To make the ideal classroom design, consider a detached building that allows pupils to see the natural world around them with good use of natural / eco lighting and applying eco-friendly materials for the build.
Eco Classrooms - outdoor learning focus
Eco-classroom designs will have environmental considerations at every stage of construction and provide a 'treehouse' feel for the pupils so that there is a sense of happiness created being surrounded by nature. As the children learn about protecting the environment, the classroom acts as a case study in terms of the construction process and renewable energy generation can be integrated to fully adhere to the 'eco-classroom' definition.
Ofsted cite the curriculum guidance for the Eatry Years Foundation Stage: 'the indoor and outdoor environments should be linked so that children can move freely between them.’ Their findings in one best practice example was as follows:
Young children in the Foundation Stage moved independently from indoors to outdoors, staying with their own choices of activity. They were used to this free-flow, which enabled them to use their imagination and pursue their ideas with autonomy. It also helped them to develop their understanding of staying safe. They knew the routines and expectations well, which helped them to behave more independently or collaboratively as appropriate. They responded well to the questions and guidance of adults, who had been deployed carefully to ensure constant supervision inside and outside. Resources in the outdoor area were few but carefully chosen, including creative play items such as boxes or shapes, which could be used for different purposes and encouraged the children’s imagination and independence. These were changed often, according to the teacher’s planning, to meet particular identified needs and were compatible with the resources indoors.
To learn and experience the outdoor environment you have to be out in it. The United Kingdom climate dictates that we can’t sit outside under a fig tree in the shade all year, so where possible, ensure all the elements of the design is based around the philosophy of minimising the barriers between inside and out to maximise the feeling of being part of nature and the good environmental citizenship that this will develop. A great example of that is the classroom we built for Bickley Park School where we wanted to create an outstanding learning space for young children that was bright, airy and a significant improvement on their current classrooms.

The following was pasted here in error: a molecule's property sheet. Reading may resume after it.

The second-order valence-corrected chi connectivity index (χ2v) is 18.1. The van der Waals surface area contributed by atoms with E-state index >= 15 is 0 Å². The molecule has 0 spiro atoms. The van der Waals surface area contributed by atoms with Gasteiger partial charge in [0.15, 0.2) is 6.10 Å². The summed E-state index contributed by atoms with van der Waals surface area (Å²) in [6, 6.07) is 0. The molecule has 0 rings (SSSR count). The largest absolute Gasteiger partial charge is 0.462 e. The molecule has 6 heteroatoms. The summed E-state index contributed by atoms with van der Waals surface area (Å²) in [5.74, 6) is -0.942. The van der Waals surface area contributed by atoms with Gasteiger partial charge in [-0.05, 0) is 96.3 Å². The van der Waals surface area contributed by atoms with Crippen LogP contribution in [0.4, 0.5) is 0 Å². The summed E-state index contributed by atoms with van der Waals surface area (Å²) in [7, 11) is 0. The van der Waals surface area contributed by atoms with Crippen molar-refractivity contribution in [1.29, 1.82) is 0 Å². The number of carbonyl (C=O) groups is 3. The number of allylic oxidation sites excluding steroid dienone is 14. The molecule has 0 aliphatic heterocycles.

When we visited the school once the pupils had settled into the environment it was apparent that the outdoor space was a seamless continuation of the indoor space, enhancing learning and making teaching that extra bit easier.
Tips for the perfect eco-classroom design
We’ve compiled some top tips to help you get the most from an eco-classroom:
- To heighten the feeling that children are in a special place and not inside the main body of the school, the position of your classrooms should ideally be slightly detached from the main school as a free standing pavilion set within whatever outdoor open space the school grounds affords.
- To allow both the physical flow of children from inside to out as well as letting the natural world be viewed from inside include large full height screens and doors.
- Natural light and sunshine is essential to how we all feel. The use of sunpipes brings controlled bright light inside to replicate daylight and lessen the requirement to use artificial light and the energy these consume.
- You can provide a sheltered environment to continue outdoor learning when otherwise internal learning only is possible by using covered canopies adjacent to glazed screens and doors.
- Every element of the building designed for outdoor learning can be part of the education experience from the recycled insulation that keeps the building warm to percussion taps that use the minimal amount of water.
When designing your eco-classroom, it’s important to consider every aspect of the building to make it as ‘eco’ as possible, here are some tips of how to make your eco-classroom as environmentally friendly as possible:
- Ensure all energy using appliance are AA rated to minimise energy use & where possible have a smart meter to show how the use of the building by occupants can be effected as part of the learning experience.
- Use smart lighting in conjunction with good daylighting to minimise energy use. The building tells its occupants when they need extra light to help them learn.
- Design with natural materials wherever possible and minimise the requirement for high embodied energy products such as steel and concrete.
- Where possible use technologies that harness the power of the sun to heat water or generate electricity.
Visit other schools for ideas
If you are looking at any type of new classroom development, why not visit a school that has recently gone through the process of adopting the eco-classroom concept (here's an extensive list). Issue a polite request for a quick visit and talk to the pupils as well as the teacher(s) to gain valuable insight in what works with their new set up. See the impact that working amongst natural surroundings can have on the children and the benefit of teaching them about protecting the environment. Check out Danesfield Manor School's classrooms that capture such results and be inspired for your school's future.